Just as we ask Sarah Palin to distinguish the fact from the fiction in Longfellow''s poem Paul Revere''s Ride, we must ask ourselves to determine reality, and allow for bloggers creating avatars. They may be good ones, or bad ones, but no one should be castigated or imprisoned for bad poetry or a bad piece of fiction.

In any creative process, there is a departure point from reality and the pulse of the status quo. Where the poet decides to depart is his or her choosing. Again, it might be a good choice, or a bad one, the result a great piece of art or a bad one, but never anything to be prosecuted or persecuted for.

We run into this with modern memoirs. But we also find it when the UK convicts Samina Malik for writing a bad poem about how to behead someone and posting it in a forum where suspected terrorists go. Good for the court system across the pond for finding the distinctions and reversing that decision. After all, anyone could have written that poem after first witnessing the beheading of Nick Berg, as easily as writing a poem on how to make breakfast. This is the same for Johnny Logan Spencer, who was talked into pleading guilty and is now in prison for his Barack Obama sniper poem. Never was he involved in a conspiracy to kill the president. Like Malik, he wrote a bad poem, and posted it in a forum most of us would not want to hang around. And most of us know that Lizzie Borden did not give her mother forty whacks with an ax, and her father forty-one.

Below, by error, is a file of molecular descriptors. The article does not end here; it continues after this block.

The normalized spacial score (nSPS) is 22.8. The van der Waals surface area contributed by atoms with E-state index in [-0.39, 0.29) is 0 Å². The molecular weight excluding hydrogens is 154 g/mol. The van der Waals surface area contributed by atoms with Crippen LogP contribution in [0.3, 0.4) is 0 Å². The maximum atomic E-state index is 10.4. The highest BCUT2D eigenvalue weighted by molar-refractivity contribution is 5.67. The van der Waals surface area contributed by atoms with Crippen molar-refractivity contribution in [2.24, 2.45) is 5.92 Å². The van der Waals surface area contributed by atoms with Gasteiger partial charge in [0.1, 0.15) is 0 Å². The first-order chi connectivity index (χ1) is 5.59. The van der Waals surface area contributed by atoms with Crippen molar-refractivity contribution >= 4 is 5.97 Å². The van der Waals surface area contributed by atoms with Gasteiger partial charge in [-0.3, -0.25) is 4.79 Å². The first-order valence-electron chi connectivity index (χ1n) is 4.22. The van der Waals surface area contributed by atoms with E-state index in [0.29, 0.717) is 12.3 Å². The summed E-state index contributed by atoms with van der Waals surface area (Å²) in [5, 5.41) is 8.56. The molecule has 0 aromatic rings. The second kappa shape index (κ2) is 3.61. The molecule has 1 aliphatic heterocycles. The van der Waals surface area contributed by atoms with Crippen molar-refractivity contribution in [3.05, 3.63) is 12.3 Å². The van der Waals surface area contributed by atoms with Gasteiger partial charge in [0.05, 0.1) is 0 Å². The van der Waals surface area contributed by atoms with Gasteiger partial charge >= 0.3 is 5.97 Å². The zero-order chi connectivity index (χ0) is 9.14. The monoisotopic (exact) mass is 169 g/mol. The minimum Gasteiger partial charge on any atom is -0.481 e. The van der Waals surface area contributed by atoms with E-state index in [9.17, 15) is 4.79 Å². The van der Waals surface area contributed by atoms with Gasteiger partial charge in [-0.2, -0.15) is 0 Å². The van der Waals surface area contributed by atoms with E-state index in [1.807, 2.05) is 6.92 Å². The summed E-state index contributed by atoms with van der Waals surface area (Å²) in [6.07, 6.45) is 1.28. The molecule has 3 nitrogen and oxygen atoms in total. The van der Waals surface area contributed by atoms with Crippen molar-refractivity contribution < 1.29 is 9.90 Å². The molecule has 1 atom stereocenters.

Could a poem be used in the commission of a crime? Anyone who has seen Batman knows the Joker would use rhymes that were part of his modus operandi. We need to be at least sophisticated enough in our forensics to know when a poem is integral to a real crime or conspiracy. Other than that, there is no way a poem can threaten a government, unless that government feels the need to control what the citizens are thinking and dreaming up, the self same citizens the government is there to serve, the citizens the media is there to serve.

It''s the creation of both fiction and poetry that we must protect. We are not yet at the developmental stage where we have societies in which we are all fine with fiction and reality freely intermingling. We need to get there though. It''s how we think all the time, each one of us perceiving the world and actions differently, to the point of witnessing different activities in the same venue, and telling our histories differently. Fiction and poetry enrich our thinking and communication. We use fiction and poetry to be creative and move our cultures forward to improvement. It''s vital. We are familiar with the power and limits of metaphor. Nowadays we need to get used to the power of avatars, be alert for them, get better skilled at their use, and what their good powers may be.

As I said last week, if 20-year-old Ayat al-Gormezi''s poetry is a threat to a regime, it''s not much of a regime. And if her poetry is a threat, it''s like Adonis said this week, such a government''s power can only be in its military, not in its ideology.

Thanks for clicking in.


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© By rus bowden On 6/14/2011 7:56:44 PM